The most commonly prescribed anticoagulant drugs in the United States include warfarin, such as Coumadin; dalteparin, such as Fragmin; dabigatran, such as Pradaxa; and enoxaparin, such as Lovenox, according to the American Heart Association. Doctors prescribe anticoagulants to patients who suffer from diseases of the heart, lung and circulatory system.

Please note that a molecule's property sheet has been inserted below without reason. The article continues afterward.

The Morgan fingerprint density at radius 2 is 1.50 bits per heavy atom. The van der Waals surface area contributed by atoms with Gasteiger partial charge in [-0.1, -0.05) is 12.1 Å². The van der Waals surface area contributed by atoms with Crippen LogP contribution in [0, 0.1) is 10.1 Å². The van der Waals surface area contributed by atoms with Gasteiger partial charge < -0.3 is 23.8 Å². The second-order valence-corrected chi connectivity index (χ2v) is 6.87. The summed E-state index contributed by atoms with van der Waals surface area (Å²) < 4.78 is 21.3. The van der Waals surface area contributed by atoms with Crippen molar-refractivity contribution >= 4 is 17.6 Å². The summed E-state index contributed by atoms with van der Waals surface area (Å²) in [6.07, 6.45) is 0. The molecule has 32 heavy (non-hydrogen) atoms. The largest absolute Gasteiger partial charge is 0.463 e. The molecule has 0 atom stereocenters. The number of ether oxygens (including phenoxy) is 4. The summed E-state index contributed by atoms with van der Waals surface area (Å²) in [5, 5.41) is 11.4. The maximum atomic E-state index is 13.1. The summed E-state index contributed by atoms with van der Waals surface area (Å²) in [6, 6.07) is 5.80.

Anticoagulants, or blood thinners, prevent the formation of clots in the bloodstream and those that have formed from becoming worse, explains the American Heart Association. They do this by decreasing the blood's clotting ability. Despite the moniker, these blood thinners do not thin the blood and cannot destroy a clot once it has formed.